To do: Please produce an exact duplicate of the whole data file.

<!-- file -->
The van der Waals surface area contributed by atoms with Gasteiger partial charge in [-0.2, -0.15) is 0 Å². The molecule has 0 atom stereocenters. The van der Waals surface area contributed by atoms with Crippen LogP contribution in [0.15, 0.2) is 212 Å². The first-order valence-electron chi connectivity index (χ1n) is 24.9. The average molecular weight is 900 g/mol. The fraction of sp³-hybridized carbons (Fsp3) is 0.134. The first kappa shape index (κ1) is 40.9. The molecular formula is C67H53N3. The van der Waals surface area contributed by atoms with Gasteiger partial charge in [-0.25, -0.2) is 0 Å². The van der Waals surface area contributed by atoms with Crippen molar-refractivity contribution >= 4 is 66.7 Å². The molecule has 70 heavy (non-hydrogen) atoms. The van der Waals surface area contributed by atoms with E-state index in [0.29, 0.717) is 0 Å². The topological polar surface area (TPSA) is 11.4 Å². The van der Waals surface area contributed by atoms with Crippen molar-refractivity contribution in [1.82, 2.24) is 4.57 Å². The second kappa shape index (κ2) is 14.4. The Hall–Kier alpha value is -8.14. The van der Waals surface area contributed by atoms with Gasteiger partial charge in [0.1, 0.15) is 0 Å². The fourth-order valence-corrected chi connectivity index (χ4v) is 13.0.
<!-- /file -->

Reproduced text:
The van der Waals surface area contributed by atoms with Gasteiger partial charge in [-0.2, -0.15) is 0 Å². The molecule has 0 atom stereocenters. The van der Waals surface area contributed by atoms with Crippen LogP contribution in [0.15, 0.2) is 212 Å². The first-order valence-electron chi connectivity index (χ1n) is 24.9. The average molecular weight is 900 g/mol. The fraction of sp³-hybridized carbons (Fsp3) is 0.134. The first kappa shape index (κ1) is 40.9. The molecular formula is C67H53N3. The van der Waals surface area contributed by atoms with Gasteiger partial charge in [-0.25, -0.2) is 0 Å². The van der Waals surface area contributed by atoms with Crippen molar-refractivity contribution >= 4 is 66.7 Å². The molecule has 70 heavy (non-hydrogen) atoms. The van der Waals surface area contributed by atoms with E-state index in [0.29, 0.717) is 0 Å². The topological polar surface area (TPSA) is 11.4 Å². The van der Waals surface area contributed by atoms with Crippen molar-refractivity contribution in [1.82, 2.24) is 4.57 Å². The second kappa shape index (κ2) is 14.4. The Hall–Kier alpha value is -8.14. The van der Waals surface area contributed by atoms with Gasteiger partial charge in [0.1, 0.15) is 0 Å². The fourth-order valence-corrected chi connectivity index (χ4v) is 13.0.